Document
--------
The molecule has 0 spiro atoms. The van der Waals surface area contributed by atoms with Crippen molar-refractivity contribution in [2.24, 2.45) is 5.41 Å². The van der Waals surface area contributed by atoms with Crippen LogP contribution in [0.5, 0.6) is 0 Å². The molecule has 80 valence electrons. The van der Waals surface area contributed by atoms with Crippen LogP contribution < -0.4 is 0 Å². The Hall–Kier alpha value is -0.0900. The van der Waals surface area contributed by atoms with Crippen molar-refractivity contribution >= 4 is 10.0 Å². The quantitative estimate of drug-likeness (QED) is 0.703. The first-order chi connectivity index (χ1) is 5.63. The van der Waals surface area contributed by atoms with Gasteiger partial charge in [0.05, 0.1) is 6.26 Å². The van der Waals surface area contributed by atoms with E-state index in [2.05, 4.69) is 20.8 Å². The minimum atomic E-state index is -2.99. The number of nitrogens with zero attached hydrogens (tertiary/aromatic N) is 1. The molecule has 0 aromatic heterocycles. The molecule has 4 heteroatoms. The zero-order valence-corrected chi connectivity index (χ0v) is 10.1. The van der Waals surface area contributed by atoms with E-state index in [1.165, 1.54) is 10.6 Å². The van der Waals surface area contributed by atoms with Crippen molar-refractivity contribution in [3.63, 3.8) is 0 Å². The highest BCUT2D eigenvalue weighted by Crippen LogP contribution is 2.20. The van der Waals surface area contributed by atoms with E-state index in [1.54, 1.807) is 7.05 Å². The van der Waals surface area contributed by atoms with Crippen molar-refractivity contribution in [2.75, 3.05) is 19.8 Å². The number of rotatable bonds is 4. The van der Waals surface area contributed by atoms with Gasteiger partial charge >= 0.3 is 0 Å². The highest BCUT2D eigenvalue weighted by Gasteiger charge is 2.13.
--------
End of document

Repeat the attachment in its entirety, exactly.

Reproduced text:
The molecule has 0 spiro atoms. The van der Waals surface area contributed by atoms with Crippen molar-refractivity contribution in [2.24, 2.45) is 5.41 Å². The van der Waals surface area contributed by atoms with Crippen LogP contribution in [0.5, 0.6) is 0 Å². The molecule has 80 valence electrons. The van der Waals surface area contributed by atoms with Crippen LogP contribution < -0.4 is 0 Å². The Hall–Kier alpha value is -0.0900. The van der Waals surface area contributed by atoms with Crippen molar-refractivity contribution >= 4 is 10.0 Å². The quantitative estimate of drug-likeness (QED) is 0.703. The first-order chi connectivity index (χ1) is 5.63. The van der Waals surface area contributed by atoms with Gasteiger partial charge in [0.05, 0.1) is 6.26 Å². The van der Waals surface area contributed by atoms with E-state index in [2.05, 4.69) is 20.8 Å². The minimum atomic E-state index is -2.99. The number of nitrogens with zero attached hydrogens (tertiary/aromatic N) is 1. The molecule has 0 aromatic heterocycles. The molecule has 4 heteroatoms. The zero-order valence-corrected chi connectivity index (χ0v) is 10.1. The van der Waals surface area contributed by atoms with E-state index in [1.165, 1.54) is 10.6 Å². The van der Waals surface area contributed by atoms with Crippen molar-refractivity contribution in [3.63, 3.8) is 0 Å². The highest BCUT2D eigenvalue weighted by Crippen LogP contribution is 2.20. The van der Waals surface area contributed by atoms with E-state index in [1.54, 1.807) is 7.05 Å². The van der Waals surface area contributed by atoms with Crippen molar-refractivity contribution in [2.75, 3.05) is 19.8 Å². The number of rotatable bonds is 4. The van der Waals surface area contributed by atoms with Gasteiger partial charge >= 0.3 is 0 Å². The highest BCUT2D eigenvalue weighted by Gasteiger charge is 2.13.